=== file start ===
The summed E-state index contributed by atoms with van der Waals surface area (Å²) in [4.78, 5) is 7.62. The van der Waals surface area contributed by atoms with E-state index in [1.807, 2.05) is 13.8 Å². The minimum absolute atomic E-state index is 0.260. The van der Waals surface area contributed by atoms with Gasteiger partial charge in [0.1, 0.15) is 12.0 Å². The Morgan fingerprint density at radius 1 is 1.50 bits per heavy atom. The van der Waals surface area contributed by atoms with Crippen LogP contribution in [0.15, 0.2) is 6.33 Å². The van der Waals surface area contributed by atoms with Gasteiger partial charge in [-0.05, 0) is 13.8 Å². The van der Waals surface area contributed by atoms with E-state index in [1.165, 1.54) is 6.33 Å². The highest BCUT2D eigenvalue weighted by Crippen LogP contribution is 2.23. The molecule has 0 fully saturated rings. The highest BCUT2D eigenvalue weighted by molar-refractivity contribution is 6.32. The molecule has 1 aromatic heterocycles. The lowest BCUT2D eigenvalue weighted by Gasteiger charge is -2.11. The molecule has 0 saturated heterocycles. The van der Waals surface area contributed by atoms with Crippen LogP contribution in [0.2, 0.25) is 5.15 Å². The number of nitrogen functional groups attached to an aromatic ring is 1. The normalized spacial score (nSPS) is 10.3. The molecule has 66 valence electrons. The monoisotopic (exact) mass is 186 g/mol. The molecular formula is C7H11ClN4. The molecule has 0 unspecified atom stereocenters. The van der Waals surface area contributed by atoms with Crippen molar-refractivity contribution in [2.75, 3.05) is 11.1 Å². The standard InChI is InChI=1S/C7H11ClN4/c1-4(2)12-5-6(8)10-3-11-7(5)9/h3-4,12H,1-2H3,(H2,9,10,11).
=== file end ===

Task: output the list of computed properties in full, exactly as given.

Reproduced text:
The summed E-state index contributed by atoms with van der Waals surface area (Å²) in [4.78, 5) is 7.62. The van der Waals surface area contributed by atoms with E-state index in [1.807, 2.05) is 13.8 Å². The minimum absolute atomic E-state index is 0.260. The van der Waals surface area contributed by atoms with Gasteiger partial charge in [0.1, 0.15) is 12.0 Å². The Morgan fingerprint density at radius 1 is 1.50 bits per heavy atom. The van der Waals surface area contributed by atoms with Crippen LogP contribution in [0.15, 0.2) is 6.33 Å². The van der Waals surface area contributed by atoms with Gasteiger partial charge in [-0.05, 0) is 13.8 Å². The van der Waals surface area contributed by atoms with E-state index in [1.165, 1.54) is 6.33 Å². The highest BCUT2D eigenvalue weighted by Crippen LogP contribution is 2.23. The molecule has 0 fully saturated rings. The highest BCUT2D eigenvalue weighted by molar-refractivity contribution is 6.32. The molecule has 1 aromatic heterocycles. The lowest BCUT2D eigenvalue weighted by Gasteiger charge is -2.11. The molecule has 0 saturated heterocycles. The van der Waals surface area contributed by atoms with Crippen LogP contribution in [0.2, 0.25) is 5.15 Å². The number of nitrogen functional groups attached to an aromatic ring is 1. The normalized spacial score (nSPS) is 10.3. The molecule has 66 valence electrons. The monoisotopic (exact) mass is 186 g/mol. The molecular formula is C7H11ClN4. The molecule has 0 unspecified atom stereocenters. The van der Waals surface area contributed by atoms with Crippen molar-refractivity contribution in [2.75, 3.05) is 11.1 Å². The standard InChI is InChI=1S/C7H11ClN4/c1-4(2)12-5-6(8)10-3-11-7(5)9/h3-4,12H,1-2H3,(H2,9,10,11).